Gay Marriage Ban Constitutional Amendment

One of the GOP's main issues next legistlative session is promised to be trying to amend the Indiana Constitution to ban gay marriage. Don from Bilerico asked each candidate where they stood on it.

Orentlicher said he was strongly against the proposal, that we shouldn't write discrimination into the constitution.

Brown said the proposal discriminatory and unnecessary, Indiana law already bans gay marriage. Additionally the language of the proposed amendment is vague at best and for that reason alone it should be rejected. Even the author of the amendment couldn't say exactly what it meant.

Barnes agreed that it was redundant. Additionally he pointed that once it's passed it's pretty much set in stone, no amendment to the Indiana constitution has ever been repealed. Additionally it makes our state look backward.

Extending sexual orientation to Civil Rights

Bil from Bilerico asked each candidate if he'd support adding sexual orientation to discrimination laws, protecting gays from being discriminated against like how they added Vietnam veteran status.

Barnes said yes he would support. It's something that people don't like to talk about it, but we need to talk about it.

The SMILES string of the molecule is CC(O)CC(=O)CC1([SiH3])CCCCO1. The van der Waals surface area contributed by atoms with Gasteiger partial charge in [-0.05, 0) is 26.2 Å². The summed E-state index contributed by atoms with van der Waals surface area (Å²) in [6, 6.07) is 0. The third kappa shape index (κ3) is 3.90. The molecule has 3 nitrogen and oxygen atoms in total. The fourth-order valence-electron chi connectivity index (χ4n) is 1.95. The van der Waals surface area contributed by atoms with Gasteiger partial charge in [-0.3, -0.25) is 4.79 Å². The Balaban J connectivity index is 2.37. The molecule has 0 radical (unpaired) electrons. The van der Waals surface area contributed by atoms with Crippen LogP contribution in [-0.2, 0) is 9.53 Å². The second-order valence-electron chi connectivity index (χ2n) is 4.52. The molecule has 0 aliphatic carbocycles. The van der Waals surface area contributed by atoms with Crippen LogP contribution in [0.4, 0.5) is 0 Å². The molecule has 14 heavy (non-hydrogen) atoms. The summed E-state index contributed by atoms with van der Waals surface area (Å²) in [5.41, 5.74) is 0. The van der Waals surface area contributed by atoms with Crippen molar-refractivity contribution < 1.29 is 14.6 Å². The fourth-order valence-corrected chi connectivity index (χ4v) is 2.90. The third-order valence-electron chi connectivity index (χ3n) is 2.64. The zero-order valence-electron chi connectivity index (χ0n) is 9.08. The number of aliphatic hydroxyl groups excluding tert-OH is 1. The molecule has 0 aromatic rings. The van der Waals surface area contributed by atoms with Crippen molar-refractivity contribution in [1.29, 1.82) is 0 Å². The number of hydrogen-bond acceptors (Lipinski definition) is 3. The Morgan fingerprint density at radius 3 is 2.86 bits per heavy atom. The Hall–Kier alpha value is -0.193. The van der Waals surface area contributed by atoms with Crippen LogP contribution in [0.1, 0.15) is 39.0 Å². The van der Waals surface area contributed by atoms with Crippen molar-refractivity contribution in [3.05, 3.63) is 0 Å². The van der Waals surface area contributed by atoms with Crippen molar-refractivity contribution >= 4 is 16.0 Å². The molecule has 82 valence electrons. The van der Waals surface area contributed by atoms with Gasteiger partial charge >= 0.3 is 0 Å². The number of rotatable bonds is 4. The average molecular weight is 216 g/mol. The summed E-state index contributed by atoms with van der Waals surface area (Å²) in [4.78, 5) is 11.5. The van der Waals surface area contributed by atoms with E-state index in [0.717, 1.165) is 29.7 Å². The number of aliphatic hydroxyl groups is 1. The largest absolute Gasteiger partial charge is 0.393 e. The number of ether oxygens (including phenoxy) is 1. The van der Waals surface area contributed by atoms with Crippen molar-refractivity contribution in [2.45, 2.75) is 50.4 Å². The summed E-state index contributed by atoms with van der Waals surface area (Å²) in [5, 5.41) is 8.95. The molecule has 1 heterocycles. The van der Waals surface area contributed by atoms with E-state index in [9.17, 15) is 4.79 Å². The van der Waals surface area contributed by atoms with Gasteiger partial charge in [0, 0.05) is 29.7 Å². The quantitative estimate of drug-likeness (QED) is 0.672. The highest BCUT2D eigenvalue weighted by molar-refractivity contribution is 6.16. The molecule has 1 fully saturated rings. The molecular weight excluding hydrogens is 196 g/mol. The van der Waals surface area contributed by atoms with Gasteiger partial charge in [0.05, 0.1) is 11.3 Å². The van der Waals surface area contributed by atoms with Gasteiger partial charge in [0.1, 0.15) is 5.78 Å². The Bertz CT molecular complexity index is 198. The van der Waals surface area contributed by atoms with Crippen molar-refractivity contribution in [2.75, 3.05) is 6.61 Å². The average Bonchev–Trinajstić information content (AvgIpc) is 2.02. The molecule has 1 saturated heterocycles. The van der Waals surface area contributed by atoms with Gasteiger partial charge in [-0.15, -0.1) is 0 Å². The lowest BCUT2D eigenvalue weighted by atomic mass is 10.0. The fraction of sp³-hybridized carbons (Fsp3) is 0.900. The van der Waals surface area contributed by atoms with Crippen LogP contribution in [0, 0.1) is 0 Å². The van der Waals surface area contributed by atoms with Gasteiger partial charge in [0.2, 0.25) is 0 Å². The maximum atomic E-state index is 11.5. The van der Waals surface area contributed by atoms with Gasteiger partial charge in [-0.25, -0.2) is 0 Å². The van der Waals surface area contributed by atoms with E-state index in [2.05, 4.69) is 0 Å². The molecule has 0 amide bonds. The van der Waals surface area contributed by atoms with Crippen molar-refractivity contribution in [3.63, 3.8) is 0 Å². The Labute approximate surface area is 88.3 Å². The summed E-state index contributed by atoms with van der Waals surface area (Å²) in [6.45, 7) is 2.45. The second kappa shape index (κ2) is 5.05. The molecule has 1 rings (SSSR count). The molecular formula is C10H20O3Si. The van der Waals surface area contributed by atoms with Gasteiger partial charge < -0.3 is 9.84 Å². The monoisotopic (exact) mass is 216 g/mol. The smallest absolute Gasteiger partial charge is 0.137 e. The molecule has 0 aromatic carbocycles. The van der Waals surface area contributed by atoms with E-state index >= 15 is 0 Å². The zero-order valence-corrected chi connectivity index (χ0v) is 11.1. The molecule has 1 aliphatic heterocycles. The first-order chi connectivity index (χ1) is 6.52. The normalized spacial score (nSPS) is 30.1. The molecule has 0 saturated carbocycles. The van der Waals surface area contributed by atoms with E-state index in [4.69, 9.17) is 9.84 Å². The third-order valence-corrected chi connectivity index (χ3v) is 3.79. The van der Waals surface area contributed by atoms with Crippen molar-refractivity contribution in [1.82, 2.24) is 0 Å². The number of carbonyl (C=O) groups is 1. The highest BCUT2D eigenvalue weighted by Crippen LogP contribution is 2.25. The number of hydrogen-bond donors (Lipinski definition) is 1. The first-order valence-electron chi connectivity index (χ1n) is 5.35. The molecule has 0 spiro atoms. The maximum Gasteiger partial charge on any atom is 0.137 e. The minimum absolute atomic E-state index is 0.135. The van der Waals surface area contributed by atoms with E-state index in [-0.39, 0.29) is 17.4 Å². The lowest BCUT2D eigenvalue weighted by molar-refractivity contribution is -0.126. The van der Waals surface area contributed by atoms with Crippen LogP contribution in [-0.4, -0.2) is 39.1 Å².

Orentlicher said that he would support it, but that we needed to be very careful when trying to pass legistlation like that. We need to be careful that state laws don't override local ordinances that may be more protective.

Brown's answer was simple: Yes.

Voter ID


Gary from Advance Indiana asked about the new voter ID law. The new law requires you to show a gov't issued picture ID to vote.

Brown commented that the law was the most restrictive voter ID law in the country. requiring a picture ID is not necessarily a bad thing, but it's too restrictive. Many other election reforms are needed, such as satellite voting, moving poll closing to a later hour and allowing voter registration closer to election day.

Orentlicher said that the bill was not designed to protect the integrity of voting. There are plenty of other places that has much much more fraud that they are unwilling to touch, like absentee balloting.

Barnes said that it if wasn't broken, why are they trying to fix it? There's been no evidence of voter fraud by people trying to impersonate someone to vote. If they were really concerned about cutting down on fraud they'd have focused on absentee ballots.

Orentlicher added that there may have been very isolated cases of it, but it's never been reported. If there was systemic fraud, it would have been evident in the voting trends.